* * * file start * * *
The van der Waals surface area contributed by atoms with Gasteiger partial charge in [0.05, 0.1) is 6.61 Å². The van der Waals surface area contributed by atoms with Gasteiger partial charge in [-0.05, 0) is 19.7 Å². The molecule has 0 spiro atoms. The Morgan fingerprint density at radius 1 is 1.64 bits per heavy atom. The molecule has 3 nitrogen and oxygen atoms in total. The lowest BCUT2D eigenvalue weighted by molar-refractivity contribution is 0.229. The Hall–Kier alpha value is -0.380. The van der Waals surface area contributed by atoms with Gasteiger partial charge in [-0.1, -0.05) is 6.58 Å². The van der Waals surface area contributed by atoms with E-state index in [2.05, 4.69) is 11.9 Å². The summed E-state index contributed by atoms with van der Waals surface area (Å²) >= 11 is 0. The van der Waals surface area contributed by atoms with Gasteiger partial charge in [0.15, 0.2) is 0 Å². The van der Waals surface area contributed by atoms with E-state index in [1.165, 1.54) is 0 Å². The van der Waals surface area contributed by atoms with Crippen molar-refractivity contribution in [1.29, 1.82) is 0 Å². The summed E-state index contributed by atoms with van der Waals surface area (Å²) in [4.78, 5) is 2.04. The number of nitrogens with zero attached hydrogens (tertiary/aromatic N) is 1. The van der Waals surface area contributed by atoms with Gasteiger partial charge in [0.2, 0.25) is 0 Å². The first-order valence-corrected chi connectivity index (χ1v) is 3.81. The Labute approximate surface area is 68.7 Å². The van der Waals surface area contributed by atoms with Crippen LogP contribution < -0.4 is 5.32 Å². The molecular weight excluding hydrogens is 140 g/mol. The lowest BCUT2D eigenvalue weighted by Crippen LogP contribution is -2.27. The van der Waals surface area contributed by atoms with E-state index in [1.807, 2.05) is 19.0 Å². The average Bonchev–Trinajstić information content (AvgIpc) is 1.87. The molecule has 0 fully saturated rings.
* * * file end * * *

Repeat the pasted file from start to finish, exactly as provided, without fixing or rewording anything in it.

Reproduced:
The van der Waals surface area contributed by atoms with Gasteiger partial charge in [0.05, 0.1) is 6.61 Å². The van der Waals surface area contributed by atoms with Gasteiger partial charge in [-0.05, 0) is 19.7 Å². The molecule has 0 spiro atoms. The Morgan fingerprint density at radius 1 is 1.64 bits per heavy atom. The molecule has 3 nitrogen and oxygen atoms in total. The lowest BCUT2D eigenvalue weighted by molar-refractivity contribution is 0.229. The Hall–Kier alpha value is -0.380. The van der Waals surface area contributed by atoms with Gasteiger partial charge in [-0.1, -0.05) is 6.58 Å². The van der Waals surface area contributed by atoms with E-state index in [2.05, 4.69) is 11.9 Å². The summed E-state index contributed by atoms with van der Waals surface area (Å²) >= 11 is 0. The van der Waals surface area contributed by atoms with Gasteiger partial charge in [0.15, 0.2) is 0 Å². The van der Waals surface area contributed by atoms with E-state index in [1.165, 1.54) is 0 Å². The van der Waals surface area contributed by atoms with Crippen molar-refractivity contribution in [1.29, 1.82) is 0 Å². The summed E-state index contributed by atoms with van der Waals surface area (Å²) in [4.78, 5) is 2.04. The number of nitrogens with zero attached hydrogens (tertiary/aromatic N) is 1. The van der Waals surface area contributed by atoms with Gasteiger partial charge in [0.2, 0.25) is 0 Å². The first-order valence-corrected chi connectivity index (χ1v) is 3.81. The Labute approximate surface area is 68.7 Å². The van der Waals surface area contributed by atoms with Crippen LogP contribution < -0.4 is 5.32 Å². The molecular weight excluding hydrogens is 140 g/mol. The lowest BCUT2D eigenvalue weighted by Crippen LogP contribution is -2.27. The van der Waals surface area contributed by atoms with E-state index in [1.807, 2.05) is 19.0 Å². The average Bonchev–Trinajstić information content (AvgIpc) is 1.87. The molecule has 0 fully saturated rings.